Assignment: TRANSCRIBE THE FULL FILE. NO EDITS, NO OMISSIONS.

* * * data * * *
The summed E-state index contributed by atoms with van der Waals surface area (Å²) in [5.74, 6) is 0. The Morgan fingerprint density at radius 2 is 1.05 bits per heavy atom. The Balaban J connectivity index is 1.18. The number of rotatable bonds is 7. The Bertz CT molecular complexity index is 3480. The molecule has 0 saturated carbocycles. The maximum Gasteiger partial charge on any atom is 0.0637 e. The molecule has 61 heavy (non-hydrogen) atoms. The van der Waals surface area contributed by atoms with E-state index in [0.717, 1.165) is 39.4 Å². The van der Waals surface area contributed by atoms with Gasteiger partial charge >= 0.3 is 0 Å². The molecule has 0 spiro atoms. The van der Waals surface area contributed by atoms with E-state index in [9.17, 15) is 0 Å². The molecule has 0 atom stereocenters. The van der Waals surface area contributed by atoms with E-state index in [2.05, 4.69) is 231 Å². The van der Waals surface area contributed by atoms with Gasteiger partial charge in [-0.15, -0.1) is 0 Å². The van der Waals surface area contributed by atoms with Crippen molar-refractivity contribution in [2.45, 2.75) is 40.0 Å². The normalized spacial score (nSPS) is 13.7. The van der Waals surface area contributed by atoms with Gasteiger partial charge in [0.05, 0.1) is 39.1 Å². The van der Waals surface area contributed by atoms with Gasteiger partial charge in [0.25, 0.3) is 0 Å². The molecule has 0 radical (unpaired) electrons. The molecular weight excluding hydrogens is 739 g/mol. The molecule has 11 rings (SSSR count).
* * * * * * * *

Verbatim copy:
The summed E-state index contributed by atoms with van der Waals surface area (Å²) in [5.74, 6) is 0. The Morgan fingerprint density at radius 2 is 1.05 bits per heavy atom. The Balaban J connectivity index is 1.18. The number of rotatable bonds is 7. The Bertz CT molecular complexity index is 3480. The molecule has 0 saturated carbocycles. The maximum Gasteiger partial charge on any atom is 0.0637 e. The molecule has 61 heavy (non-hydrogen) atoms. The van der Waals surface area contributed by atoms with E-state index in [0.717, 1.165) is 39.4 Å². The van der Waals surface area contributed by atoms with Gasteiger partial charge >= 0.3 is 0 Å². The molecule has 0 spiro atoms. The van der Waals surface area contributed by atoms with E-state index in [9.17, 15) is 0 Å². The molecule has 0 atom stereocenters. The van der Waals surface area contributed by atoms with E-state index in [2.05, 4.69) is 231 Å². The van der Waals surface area contributed by atoms with Gasteiger partial charge in [-0.15, -0.1) is 0 Å². The van der Waals surface area contributed by atoms with Crippen molar-refractivity contribution in [2.45, 2.75) is 40.0 Å². The normalized spacial score (nSPS) is 13.7. The van der Waals surface area contributed by atoms with Gasteiger partial charge in [0.05, 0.1) is 39.1 Å². The van der Waals surface area contributed by atoms with Gasteiger partial charge in [0.25, 0.3) is 0 Å². The molecule has 0 radical (unpaired) electrons. The molecular weight excluding hydrogens is 739 g/mol. The molecule has 11 rings (SSSR count).